A British sitcom is a situation comedy programme produced for British television. Although styles of sitcom have changed over the years they tend to be based on a family, workplace or other institution, where the same group of contrasting characters is brought together in each episode. British sitcoms are typically produced in one or more series of six episodes. Most such series are written by one or two people (who also originally conceived the show).
The majority of British sitcoms are 30 minutes long and are recorded on studio sets in a multiple-camera setup. However, several notable sitcoms in recent years have experimented with different production methods (e.g. The Office or Peep Show).
A subset of British comedy consciously avoids traditional situation comedy themes and story lines to branch out into more unusual topics or narrative methods. Such freedom and experimentation has produced such series as The League of Gentlemen, Marion and Geoff, 15 Storeys High, Spaced, Black Books and Green Wing.
Novel approaches to the situation can be seen in Blackadder and Yes Minister, moving what is often a domestic or workplace genre into the corridors of power. Another popular development in recent years has been spoof television series, as in KYTV, People Like Us, The Day Today and The Office.
The first British sitcom was Pinwright’s Progress, broadcast by the BBC from 1946 to 1947, but the form didn’t really take off until the transfer of Hancock’s Half Hour from BBC radio in 1956. “Hancock’s persona of the pompous loser out of his depth in an uncomprehending society still informs many programmes today”, according to Phil Wickham. Some of the scripts written for Hancock by Ray Galton and Alan Simpson almost repudiated a narrative structure altogether and attempted to reproduce an everyday environment with the intention of also reproducing its comedy. ITV’s most successful sitcom of this period was probably The Army Game (1957–61), featuring some of the comedians who would soon appear in the Carry On film series.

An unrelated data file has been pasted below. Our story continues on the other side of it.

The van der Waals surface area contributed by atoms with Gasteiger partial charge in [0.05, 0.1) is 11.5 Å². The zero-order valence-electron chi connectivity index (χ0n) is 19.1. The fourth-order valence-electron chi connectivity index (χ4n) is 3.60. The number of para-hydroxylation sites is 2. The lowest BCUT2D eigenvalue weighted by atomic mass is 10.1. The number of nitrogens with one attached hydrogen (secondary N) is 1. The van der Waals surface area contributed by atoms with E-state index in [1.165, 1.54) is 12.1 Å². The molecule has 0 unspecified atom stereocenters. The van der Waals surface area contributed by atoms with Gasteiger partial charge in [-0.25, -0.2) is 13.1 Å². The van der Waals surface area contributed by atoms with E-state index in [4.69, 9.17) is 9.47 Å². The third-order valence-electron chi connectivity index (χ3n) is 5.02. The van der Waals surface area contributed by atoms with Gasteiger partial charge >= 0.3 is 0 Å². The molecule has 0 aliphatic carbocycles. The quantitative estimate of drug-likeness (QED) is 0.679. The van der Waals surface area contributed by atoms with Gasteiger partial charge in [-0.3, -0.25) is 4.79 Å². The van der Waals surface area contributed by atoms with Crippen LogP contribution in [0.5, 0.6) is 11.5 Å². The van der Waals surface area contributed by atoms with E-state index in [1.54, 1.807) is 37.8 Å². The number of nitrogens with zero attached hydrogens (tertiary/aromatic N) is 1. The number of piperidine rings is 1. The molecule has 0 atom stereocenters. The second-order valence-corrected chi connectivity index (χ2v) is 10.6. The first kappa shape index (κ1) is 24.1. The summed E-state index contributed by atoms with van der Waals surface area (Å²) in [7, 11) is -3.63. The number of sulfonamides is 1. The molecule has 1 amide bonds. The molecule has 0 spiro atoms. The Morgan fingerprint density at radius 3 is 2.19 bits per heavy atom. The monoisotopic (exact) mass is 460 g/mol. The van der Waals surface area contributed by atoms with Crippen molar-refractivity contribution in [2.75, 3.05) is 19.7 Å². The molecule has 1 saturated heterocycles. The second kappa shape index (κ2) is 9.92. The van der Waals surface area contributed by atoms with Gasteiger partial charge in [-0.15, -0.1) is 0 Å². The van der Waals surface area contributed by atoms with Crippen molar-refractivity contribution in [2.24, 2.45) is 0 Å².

In the 1960s the BBC produced the earliest of Richard Waring‘s domestic comedies, Marriage Lines (1961–66), with Richard Briers and Prunella Scales, and a then-rare workplace comedy with The Rag Trade (1961–63, 1977–78). Two long-running series began around this time, Steptoe and Son (1962–65, 1970–74) and Till Death Us Do Part (1965–68, 1972–75), the latter criticised by Clean-Up TV campaigner Mary Whitehouse for its bad language. With Steptoe (and The Likely Lads, 1964–66) producers began to cast straight actors, rather than comedians, around whom earlier series like Whack-O! (1956–60, 1971–72), with Jimmy Edwards, or those featuring Hancock, had been built.
A gentle mockery of Britain’s ‘finest hour’ occurred with the home guard comedy Dad’s Army (1968–77) and the church with All Gas and Gaiters (1966–71). Women generally had very secondary roles at this time, though various series with Wendy Craig in the leading role and those developed by scriptwriter Carla Lane, the first successful female writer in the form, were challenges to this situation. Lane’s career initially began in collaboration with other writers on The Liver Birds (1969–79, 1996).